Today’s news continues to be dominated by the pandemic gripping America. Additional stories still concern the other major stories of the year: Rampant corruption and the fight for equality. All stories are drawn from the front pages curated by Newseum.org.
130-acre solar farm in Massachusetts, though this one was built on an already-cleared property
Massachusetts is preparing to restrict the clearing of wooded land for the purposes of installing solar farms. The rule’s proponents argue that there’s no point to green energy initiatives that only serve to worsen the environment. 10,000 forested acres have apparently already been cut down for the purposes of solar farms.
Evidence has arisen that the Canadian government accepted outdated housing inspections for migrant workers. This decision came during a crucial time for a particularly endangered class of workers during the pandemic, as inadequate and unsafe housing would encourage the spread of COVID-19 among a population who can least afford to contract it. Concurrent with this situation was an uptick in requests for open work permits - a system designed to protect workers relying on visas from predation - many of which cited pandemic concerns.
Boris Johnson’s chief advisor has been revealed to have authorized payments to a company he owns for over a quarter of a million pounds. The AI-related firm was part of the Leave campaign in the UK and the payment itself apparently concerns a contract for COVID-related data management. This contract is just one of 13 that have been issued to the firm since Johnson came to power.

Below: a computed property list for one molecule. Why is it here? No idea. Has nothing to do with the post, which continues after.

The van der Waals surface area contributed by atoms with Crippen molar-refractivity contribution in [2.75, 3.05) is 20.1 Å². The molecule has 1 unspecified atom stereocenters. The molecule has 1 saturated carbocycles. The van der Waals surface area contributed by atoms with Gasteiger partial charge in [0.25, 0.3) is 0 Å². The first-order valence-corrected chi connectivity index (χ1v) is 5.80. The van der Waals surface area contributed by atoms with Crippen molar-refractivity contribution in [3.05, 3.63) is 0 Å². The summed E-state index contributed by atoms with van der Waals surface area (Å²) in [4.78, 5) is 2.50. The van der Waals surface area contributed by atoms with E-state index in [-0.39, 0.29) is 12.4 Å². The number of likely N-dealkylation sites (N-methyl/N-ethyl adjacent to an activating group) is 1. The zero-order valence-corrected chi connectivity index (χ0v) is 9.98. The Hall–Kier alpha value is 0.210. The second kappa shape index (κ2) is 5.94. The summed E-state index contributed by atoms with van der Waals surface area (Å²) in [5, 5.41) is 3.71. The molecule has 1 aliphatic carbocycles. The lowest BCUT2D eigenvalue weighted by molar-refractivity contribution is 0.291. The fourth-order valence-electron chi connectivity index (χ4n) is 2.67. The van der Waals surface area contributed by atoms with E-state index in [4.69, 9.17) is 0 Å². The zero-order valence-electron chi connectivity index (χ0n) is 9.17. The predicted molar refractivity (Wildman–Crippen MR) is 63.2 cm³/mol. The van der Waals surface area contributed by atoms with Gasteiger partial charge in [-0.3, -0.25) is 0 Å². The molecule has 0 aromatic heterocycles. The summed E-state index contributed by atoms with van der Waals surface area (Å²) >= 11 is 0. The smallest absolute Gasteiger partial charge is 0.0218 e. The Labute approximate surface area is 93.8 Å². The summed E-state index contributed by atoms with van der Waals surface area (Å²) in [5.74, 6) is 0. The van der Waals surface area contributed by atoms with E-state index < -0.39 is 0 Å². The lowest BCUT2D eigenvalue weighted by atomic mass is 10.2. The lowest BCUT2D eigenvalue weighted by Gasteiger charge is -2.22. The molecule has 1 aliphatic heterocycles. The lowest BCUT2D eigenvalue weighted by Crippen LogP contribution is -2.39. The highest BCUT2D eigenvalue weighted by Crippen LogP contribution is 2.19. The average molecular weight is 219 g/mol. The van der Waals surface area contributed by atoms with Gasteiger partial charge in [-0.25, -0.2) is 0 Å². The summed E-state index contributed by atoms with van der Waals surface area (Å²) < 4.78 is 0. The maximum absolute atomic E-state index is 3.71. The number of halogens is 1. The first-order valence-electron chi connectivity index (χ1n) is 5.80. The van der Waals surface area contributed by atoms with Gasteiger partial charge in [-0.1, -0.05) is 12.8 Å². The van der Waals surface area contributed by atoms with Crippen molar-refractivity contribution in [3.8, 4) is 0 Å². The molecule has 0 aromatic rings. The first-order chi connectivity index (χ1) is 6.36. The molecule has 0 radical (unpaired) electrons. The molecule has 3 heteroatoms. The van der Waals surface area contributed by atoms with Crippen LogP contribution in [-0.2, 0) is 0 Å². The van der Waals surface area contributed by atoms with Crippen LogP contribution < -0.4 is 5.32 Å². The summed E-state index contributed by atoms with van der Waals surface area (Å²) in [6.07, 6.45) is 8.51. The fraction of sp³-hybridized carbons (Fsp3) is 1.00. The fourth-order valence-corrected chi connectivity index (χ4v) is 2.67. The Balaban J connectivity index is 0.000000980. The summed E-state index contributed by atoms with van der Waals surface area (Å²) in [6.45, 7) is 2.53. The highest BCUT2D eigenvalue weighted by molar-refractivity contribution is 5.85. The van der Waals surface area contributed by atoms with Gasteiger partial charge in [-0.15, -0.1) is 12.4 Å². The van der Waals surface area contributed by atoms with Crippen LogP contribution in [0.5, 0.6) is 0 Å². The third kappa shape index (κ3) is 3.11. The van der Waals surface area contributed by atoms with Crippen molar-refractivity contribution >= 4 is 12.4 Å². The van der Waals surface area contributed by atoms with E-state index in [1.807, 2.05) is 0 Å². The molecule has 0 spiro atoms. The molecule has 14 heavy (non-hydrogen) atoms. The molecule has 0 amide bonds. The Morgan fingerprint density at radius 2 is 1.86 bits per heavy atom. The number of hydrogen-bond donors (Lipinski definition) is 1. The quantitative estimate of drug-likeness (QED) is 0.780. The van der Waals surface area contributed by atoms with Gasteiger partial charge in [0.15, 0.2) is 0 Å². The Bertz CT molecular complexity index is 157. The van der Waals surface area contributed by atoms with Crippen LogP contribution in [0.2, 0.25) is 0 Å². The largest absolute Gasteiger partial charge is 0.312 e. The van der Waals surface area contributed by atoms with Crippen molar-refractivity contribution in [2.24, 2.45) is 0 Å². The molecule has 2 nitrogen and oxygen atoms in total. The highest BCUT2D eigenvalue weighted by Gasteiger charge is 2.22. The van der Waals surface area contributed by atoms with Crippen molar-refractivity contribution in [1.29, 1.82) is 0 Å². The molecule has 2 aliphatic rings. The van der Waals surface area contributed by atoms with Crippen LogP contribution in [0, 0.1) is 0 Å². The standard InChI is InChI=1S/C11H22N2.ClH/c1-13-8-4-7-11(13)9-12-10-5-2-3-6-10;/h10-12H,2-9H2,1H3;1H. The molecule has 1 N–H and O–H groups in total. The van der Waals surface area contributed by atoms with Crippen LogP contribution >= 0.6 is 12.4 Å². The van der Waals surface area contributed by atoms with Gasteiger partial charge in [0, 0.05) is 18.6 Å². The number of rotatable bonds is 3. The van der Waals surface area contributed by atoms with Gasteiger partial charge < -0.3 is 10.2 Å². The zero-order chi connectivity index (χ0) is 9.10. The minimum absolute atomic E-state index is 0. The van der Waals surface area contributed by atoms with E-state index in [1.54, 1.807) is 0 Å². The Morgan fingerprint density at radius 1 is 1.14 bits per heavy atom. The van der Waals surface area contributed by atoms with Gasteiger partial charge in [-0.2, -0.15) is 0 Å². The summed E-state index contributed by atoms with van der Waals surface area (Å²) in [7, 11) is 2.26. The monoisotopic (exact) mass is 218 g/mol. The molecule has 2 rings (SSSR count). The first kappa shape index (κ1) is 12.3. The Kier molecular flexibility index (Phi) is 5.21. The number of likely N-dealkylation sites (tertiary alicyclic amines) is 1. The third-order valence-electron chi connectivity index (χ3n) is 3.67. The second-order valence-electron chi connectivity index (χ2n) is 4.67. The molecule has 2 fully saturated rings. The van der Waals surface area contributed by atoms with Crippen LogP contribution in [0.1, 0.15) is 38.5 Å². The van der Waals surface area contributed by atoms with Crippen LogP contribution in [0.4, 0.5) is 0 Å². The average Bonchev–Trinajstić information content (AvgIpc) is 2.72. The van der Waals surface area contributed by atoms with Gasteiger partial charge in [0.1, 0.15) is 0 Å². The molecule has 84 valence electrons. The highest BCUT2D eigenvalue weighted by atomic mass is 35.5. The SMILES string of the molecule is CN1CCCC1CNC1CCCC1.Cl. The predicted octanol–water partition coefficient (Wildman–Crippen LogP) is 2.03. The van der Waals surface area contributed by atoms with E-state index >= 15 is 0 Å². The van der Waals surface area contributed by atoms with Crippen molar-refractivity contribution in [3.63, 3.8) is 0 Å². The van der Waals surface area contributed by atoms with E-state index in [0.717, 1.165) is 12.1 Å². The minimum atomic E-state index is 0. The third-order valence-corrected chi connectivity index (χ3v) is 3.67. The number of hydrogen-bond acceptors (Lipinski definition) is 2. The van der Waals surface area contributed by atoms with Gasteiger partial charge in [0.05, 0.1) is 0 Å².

Photo of the San Gabriel Mission by Robert Estramo reproduced under CC BY-SA 2.0 License
Investigators are attempting to reconstruct the cause of a fire that gutted historic and controversial San Gabriel Mission. Founded in 1771 by the Franciscan monastic order, it is seen by some indigenous activists as a monument to the colonization of California. As a result of this reputation, investigators are investigating the fire as an arson.
Florida registered a staggering 15,000 new cases of COVID-19, demolishing previous records and truly underscoring the health crisis caused by DeSantis’s failures as a governor. With this increase, Florida now has almost 300,000 confirmed cases and that number will only continue to rise as the state government fails to implement proper restrictions. While only 45 deaths were recorded Saturday, concerns have been raised that health officials in Florida are misrepresenting some COVID deaths as unrelated pneumonia or heart failure.
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